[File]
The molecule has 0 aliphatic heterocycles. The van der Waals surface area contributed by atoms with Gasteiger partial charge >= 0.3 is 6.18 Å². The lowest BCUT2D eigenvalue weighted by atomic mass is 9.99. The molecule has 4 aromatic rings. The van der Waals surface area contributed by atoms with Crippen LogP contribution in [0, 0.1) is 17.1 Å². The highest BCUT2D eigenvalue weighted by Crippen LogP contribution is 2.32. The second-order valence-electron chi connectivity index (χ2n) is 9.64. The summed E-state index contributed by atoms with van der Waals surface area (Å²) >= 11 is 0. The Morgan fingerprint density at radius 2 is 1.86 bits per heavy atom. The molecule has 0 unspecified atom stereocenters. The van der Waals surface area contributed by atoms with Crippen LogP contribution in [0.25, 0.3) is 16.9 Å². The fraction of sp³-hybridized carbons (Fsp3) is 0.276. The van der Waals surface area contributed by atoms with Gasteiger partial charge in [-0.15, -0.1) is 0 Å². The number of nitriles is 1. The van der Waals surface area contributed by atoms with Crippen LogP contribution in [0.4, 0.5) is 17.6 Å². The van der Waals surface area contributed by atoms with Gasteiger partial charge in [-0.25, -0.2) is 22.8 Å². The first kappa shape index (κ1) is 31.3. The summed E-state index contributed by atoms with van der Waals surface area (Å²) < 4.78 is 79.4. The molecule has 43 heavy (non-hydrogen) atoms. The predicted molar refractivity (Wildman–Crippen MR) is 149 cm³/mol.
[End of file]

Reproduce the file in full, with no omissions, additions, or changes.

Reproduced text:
The molecule has 0 aliphatic heterocycles. The van der Waals surface area contributed by atoms with Gasteiger partial charge >= 0.3 is 6.18 Å². The lowest BCUT2D eigenvalue weighted by atomic mass is 9.99. The molecule has 4 aromatic rings. The van der Waals surface area contributed by atoms with Crippen LogP contribution in [0, 0.1) is 17.1 Å². The highest BCUT2D eigenvalue weighted by Crippen LogP contribution is 2.32. The second-order valence-electron chi connectivity index (χ2n) is 9.64. The summed E-state index contributed by atoms with van der Waals surface area (Å²) >= 11 is 0. The Morgan fingerprint density at radius 2 is 1.86 bits per heavy atom. The molecule has 0 unspecified atom stereocenters. The van der Waals surface area contributed by atoms with Crippen LogP contribution in [0.25, 0.3) is 16.9 Å². The fraction of sp³-hybridized carbons (Fsp3) is 0.276. The van der Waals surface area contributed by atoms with Gasteiger partial charge in [-0.15, -0.1) is 0 Å². The number of nitriles is 1. The van der Waals surface area contributed by atoms with Crippen LogP contribution in [0.4, 0.5) is 17.6 Å². The van der Waals surface area contributed by atoms with Gasteiger partial charge in [-0.25, -0.2) is 22.8 Å². The first kappa shape index (κ1) is 31.3. The summed E-state index contributed by atoms with van der Waals surface area (Å²) < 4.78 is 79.4. The molecule has 43 heavy (non-hydrogen) atoms. The predicted molar refractivity (Wildman–Crippen MR) is 149 cm³/mol.